For the past few weeks the Great Pumpkin has yet to rear his head in River Edge, although more than 2,000 of his smaller cousin pumpkins have appeared. The overwhelming number of pumpkins have transformed the lawn of the First Congregational Church in River Edge into what has become somewhat of a local fall landmark in ther neighborhood. This year’s 4th annual Pumpkin Patch fundraiser has returned.
Dozens of volunteers turned out when a truck load of various varieties of pumpkins, gourds and corn arrived earlier this month and an additional shipment was delivered over the weekend. All of the pumpkins were home grown on the Navajo Reservation in Farmington, New Mexico.
More than just a pumpkin sale, the Patch has become a “fun” raiser and is now a place to catch up with friends, take photos of the kids, and spend a few minutes selecting a future jack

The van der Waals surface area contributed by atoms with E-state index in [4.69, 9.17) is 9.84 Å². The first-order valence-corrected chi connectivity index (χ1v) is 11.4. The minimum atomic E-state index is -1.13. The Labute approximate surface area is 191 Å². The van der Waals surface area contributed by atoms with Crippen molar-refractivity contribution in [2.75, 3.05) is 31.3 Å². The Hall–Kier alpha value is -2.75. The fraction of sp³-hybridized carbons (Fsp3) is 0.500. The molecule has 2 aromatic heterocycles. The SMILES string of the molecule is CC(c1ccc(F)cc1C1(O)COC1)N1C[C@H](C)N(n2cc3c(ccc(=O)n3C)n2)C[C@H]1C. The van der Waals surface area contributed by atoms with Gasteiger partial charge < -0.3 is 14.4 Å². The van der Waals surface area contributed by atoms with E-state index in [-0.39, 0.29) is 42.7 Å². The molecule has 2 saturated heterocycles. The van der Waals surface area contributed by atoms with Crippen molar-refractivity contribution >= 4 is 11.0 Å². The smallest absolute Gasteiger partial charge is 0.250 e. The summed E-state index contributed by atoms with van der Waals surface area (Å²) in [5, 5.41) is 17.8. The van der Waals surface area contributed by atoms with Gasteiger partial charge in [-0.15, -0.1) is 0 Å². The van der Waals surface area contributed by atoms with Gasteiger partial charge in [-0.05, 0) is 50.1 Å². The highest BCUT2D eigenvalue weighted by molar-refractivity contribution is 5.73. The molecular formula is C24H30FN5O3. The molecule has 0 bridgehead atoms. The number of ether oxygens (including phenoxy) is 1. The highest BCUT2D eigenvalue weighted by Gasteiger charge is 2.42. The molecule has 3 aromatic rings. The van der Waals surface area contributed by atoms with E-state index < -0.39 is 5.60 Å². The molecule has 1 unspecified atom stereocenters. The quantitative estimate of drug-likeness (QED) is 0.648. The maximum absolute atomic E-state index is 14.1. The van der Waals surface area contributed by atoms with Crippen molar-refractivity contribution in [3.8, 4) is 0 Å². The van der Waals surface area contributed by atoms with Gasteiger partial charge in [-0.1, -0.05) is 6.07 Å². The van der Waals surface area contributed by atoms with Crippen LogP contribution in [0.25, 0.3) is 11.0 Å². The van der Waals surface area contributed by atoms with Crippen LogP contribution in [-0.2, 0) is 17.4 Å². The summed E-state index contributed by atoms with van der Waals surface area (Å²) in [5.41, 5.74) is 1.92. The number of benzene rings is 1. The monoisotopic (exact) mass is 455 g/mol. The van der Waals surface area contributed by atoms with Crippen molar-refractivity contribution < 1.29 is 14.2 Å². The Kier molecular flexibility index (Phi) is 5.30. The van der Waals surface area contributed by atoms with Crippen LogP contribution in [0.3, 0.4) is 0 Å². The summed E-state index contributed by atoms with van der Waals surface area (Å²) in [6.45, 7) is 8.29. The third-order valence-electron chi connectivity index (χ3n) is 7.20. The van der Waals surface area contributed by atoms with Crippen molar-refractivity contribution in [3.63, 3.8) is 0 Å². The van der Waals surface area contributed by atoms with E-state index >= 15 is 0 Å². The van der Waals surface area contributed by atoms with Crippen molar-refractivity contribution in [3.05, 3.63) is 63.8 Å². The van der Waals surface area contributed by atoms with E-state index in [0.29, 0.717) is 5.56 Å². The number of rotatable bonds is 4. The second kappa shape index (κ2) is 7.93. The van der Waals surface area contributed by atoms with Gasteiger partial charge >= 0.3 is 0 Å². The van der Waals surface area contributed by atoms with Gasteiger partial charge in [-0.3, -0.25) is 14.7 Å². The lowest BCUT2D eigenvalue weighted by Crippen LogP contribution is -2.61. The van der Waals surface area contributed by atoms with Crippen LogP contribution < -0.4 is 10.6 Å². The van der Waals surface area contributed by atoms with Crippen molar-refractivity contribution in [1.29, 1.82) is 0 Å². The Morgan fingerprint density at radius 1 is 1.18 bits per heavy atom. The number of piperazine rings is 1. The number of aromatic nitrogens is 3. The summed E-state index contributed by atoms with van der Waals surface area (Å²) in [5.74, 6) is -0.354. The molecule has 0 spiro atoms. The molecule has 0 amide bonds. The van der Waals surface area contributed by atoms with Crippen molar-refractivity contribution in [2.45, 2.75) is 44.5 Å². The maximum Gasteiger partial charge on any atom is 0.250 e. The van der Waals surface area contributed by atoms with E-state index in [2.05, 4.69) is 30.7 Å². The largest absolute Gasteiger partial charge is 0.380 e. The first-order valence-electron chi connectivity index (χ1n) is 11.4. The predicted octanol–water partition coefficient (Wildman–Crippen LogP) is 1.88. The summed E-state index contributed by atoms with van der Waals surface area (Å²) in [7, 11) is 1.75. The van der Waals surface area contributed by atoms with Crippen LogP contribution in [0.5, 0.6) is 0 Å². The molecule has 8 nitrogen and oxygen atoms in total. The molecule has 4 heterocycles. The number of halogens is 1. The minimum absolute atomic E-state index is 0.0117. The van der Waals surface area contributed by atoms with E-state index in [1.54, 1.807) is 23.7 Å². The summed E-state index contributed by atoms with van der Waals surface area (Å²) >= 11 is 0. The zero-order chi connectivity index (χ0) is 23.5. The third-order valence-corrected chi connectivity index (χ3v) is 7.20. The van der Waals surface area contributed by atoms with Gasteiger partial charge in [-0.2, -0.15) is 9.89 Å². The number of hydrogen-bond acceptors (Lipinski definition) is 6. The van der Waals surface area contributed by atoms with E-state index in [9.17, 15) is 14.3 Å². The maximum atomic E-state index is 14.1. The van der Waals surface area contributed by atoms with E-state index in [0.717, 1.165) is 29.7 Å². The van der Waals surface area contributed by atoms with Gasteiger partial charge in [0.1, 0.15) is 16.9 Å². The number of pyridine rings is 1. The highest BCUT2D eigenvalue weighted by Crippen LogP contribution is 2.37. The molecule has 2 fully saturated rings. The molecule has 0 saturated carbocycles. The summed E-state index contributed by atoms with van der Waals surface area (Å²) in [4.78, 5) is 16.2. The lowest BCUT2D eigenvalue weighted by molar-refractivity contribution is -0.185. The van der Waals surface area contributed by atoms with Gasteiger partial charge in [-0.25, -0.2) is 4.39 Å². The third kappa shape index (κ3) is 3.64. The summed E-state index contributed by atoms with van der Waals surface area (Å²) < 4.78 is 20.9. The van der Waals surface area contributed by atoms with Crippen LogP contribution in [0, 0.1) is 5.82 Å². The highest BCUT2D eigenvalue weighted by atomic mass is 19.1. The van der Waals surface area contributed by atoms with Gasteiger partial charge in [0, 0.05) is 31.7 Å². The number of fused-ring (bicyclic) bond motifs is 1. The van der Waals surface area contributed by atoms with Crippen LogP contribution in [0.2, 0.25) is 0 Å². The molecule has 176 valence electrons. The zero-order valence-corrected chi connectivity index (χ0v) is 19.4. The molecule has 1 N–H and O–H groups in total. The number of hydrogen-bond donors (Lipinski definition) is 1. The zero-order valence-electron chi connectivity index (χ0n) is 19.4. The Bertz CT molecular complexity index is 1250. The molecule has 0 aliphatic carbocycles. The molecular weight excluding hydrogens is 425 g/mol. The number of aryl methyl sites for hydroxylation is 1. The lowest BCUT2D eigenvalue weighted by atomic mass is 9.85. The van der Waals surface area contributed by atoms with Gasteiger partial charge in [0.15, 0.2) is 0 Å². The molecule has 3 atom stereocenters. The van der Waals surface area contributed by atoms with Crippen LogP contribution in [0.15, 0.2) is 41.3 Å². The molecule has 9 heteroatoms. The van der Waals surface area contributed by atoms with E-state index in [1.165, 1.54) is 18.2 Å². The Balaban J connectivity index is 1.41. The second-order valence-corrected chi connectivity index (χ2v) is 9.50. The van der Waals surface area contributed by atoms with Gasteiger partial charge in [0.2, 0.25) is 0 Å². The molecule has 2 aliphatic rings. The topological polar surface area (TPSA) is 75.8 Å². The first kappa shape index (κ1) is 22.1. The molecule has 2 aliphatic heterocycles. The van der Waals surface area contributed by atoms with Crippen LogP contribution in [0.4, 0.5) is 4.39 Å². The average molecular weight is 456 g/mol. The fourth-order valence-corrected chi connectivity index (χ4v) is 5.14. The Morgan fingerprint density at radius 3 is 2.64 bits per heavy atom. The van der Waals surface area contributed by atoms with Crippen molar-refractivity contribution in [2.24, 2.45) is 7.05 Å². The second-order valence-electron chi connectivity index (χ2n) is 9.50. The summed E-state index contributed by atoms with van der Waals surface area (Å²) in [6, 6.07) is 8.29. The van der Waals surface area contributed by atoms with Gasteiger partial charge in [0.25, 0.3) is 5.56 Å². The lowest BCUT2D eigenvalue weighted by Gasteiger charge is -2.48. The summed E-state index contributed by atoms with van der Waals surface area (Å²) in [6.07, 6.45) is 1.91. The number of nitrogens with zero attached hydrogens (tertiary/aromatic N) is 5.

Homemade baked goods and other delights will also be available for sale. Returning customers will be glad to know the mouthwatering apple butter, apple sauce, fruit pies, breads and other treats are back.
The First Congregational Church is part of the Pumpkin Patch Family of Churches and other non-profit groups in 1,300 locations across the country that participates in this annual event.
Each year, host organizations net several million dollars that help the local Navajo economy through jobs and projects. The First Congregational Church has raised approximately $50,000 over the past three years and is hoping to collect atleast $30,000 this year.
The Pumpkin Patch is located on Continental Avenue and will be open daily, late morning until 7pm through Halloween.